Preprint Review Version 1 This version is not peer-reviewed

Food Parenting Practices Among Parents with Overweight and Obesity: A Systematic Review

Version 1 : Received: 15 November 2018 / Approved: 16 November 2018 / Online: 16 November 2018 (10:31:50 CET)

A peer-reviewed article of this Preprint also exists.

Patel, C.; Karasouli, E.; Shuttlewood, E.; Meyer, C. Food Parenting Practices among Parents with Overweight and Obesity: A Systematic Review. Nutrients 2018, 10, 1966. Patel, C.; Karasouli, E.; Shuttlewood, E.; Meyer, C. Food Parenting Practices among Parents with Overweight and Obesity: A Systematic Review. Nutrients 2018, 10, 1966.

Journal reference: Nutrients 2018, 10, 1966
DOI: 10.3390/nu10121966

Abstract

Abstract: Given the links between parental obesity and eating psychopathology in their children, it is important to understand the mechanisms via which unhealthy relationships with eating are passed from parents to children. The aim was to review research focusing on food-related parenting practices (FPPs) used by parents with overweight/obesity. Web of Science, PubMed and PsycINFO were searched. Twenty studies were included in the review. Single studies suggest differences between parents with healthy-weight vs overweight/obesity with respect to; food accessibility, food availability and modelling. Multiple studies suggest that several parenting strategies do not differ according to parental weight status (child involvement, praise, use of food to control negative emotions, use of food-based threats and bribes, pressure, restriction, meal and snack routines, monitoring, and rules and limits). There was inconclusive evidence with respect to differences in parental control, encouragement and use of unstructured FPPs among parents with healthy-weight vs overweight/obesity. The findings of this review imply some differences between parents with overweight/obesity and healthy-weight and the use of some food-related parenting practices, however they should be interpreted with caution since research remains limited and is generally methodologically weak. The review highlights opportunities for further research and to improve current measures of FPPs and help clarify current study findings.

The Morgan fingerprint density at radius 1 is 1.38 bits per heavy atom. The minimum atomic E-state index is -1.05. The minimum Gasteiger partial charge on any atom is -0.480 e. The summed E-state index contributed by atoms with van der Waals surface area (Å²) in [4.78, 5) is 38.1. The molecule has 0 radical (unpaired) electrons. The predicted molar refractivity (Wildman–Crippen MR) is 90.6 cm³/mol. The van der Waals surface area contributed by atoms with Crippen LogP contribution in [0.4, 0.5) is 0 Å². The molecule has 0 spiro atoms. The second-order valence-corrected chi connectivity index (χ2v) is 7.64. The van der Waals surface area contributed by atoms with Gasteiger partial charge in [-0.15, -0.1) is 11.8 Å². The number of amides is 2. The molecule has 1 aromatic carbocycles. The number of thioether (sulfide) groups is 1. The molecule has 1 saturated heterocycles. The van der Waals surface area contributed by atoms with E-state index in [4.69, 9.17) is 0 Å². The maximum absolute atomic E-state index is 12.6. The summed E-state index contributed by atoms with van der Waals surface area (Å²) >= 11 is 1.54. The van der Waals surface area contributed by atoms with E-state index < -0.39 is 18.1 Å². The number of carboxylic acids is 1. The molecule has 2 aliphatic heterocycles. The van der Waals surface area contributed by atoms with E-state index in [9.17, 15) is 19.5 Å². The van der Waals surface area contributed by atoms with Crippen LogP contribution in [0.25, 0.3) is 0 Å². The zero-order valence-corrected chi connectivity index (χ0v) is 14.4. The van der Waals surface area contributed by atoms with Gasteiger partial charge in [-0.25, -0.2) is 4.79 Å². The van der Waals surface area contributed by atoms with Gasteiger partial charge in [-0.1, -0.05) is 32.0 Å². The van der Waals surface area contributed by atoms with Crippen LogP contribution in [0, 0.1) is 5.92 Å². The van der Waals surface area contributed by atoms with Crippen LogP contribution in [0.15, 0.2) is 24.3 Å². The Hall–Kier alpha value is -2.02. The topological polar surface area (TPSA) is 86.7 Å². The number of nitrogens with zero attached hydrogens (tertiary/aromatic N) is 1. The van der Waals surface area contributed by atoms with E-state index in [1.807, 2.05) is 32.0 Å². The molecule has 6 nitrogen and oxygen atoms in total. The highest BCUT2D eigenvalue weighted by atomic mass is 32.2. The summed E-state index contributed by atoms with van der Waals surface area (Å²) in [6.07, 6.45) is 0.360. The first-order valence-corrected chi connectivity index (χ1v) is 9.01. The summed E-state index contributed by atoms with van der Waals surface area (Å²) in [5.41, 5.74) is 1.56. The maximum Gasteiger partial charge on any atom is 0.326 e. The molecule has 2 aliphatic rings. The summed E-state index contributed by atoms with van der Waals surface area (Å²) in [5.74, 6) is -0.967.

Subject Areas

Children; Eating disorders; Eating behavior; Feeding practices; Obesity

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